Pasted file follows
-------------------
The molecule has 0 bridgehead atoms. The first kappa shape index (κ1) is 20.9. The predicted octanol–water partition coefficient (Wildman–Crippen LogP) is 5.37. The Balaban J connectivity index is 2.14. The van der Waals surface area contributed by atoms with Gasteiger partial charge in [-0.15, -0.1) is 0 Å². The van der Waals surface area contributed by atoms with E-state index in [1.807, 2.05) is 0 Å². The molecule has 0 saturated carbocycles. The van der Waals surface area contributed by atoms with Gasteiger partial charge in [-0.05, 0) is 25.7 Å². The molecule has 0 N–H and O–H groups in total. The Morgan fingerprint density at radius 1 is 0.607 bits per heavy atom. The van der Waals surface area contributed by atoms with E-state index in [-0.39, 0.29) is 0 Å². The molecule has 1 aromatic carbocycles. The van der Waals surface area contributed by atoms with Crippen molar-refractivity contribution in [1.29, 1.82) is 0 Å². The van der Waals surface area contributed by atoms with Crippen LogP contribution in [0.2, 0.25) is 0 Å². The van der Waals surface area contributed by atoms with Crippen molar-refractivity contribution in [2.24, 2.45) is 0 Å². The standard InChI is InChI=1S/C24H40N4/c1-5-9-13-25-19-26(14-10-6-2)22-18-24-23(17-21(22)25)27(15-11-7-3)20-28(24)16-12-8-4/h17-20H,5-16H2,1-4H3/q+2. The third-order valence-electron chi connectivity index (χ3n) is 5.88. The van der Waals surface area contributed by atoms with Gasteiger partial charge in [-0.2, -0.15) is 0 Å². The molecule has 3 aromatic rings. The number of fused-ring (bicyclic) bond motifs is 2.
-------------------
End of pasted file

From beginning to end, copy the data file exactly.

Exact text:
The molecule has 0 bridgehead atoms. The first kappa shape index (κ1) is 20.9. The predicted octanol–water partition coefficient (Wildman–Crippen LogP) is 5.37. The Balaban J connectivity index is 2.14. The van der Waals surface area contributed by atoms with Gasteiger partial charge in [-0.15, -0.1) is 0 Å². The van der Waals surface area contributed by atoms with E-state index in [1.807, 2.05) is 0 Å². The molecule has 0 saturated carbocycles. The van der Waals surface area contributed by atoms with Gasteiger partial charge in [-0.05, 0) is 25.7 Å². The molecule has 0 N–H and O–H groups in total. The Morgan fingerprint density at radius 1 is 0.607 bits per heavy atom. The van der Waals surface area contributed by atoms with E-state index in [-0.39, 0.29) is 0 Å². The molecule has 1 aromatic carbocycles. The van der Waals surface area contributed by atoms with Crippen molar-refractivity contribution in [1.29, 1.82) is 0 Å². The van der Waals surface area contributed by atoms with Crippen LogP contribution in [0.2, 0.25) is 0 Å². The van der Waals surface area contributed by atoms with Crippen molar-refractivity contribution in [2.24, 2.45) is 0 Å². The standard InChI is InChI=1S/C24H40N4/c1-5-9-13-25-19-26(14-10-6-2)22-18-24-23(17-21(22)25)27(15-11-7-3)20-28(24)16-12-8-4/h17-20H,5-16H2,1-4H3/q+2. The third-order valence-electron chi connectivity index (χ3n) is 5.88. The van der Waals surface area contributed by atoms with Gasteiger partial charge in [-0.2, -0.15) is 0 Å². The molecule has 3 aromatic rings. The number of fused-ring (bicyclic) bond motifs is 2.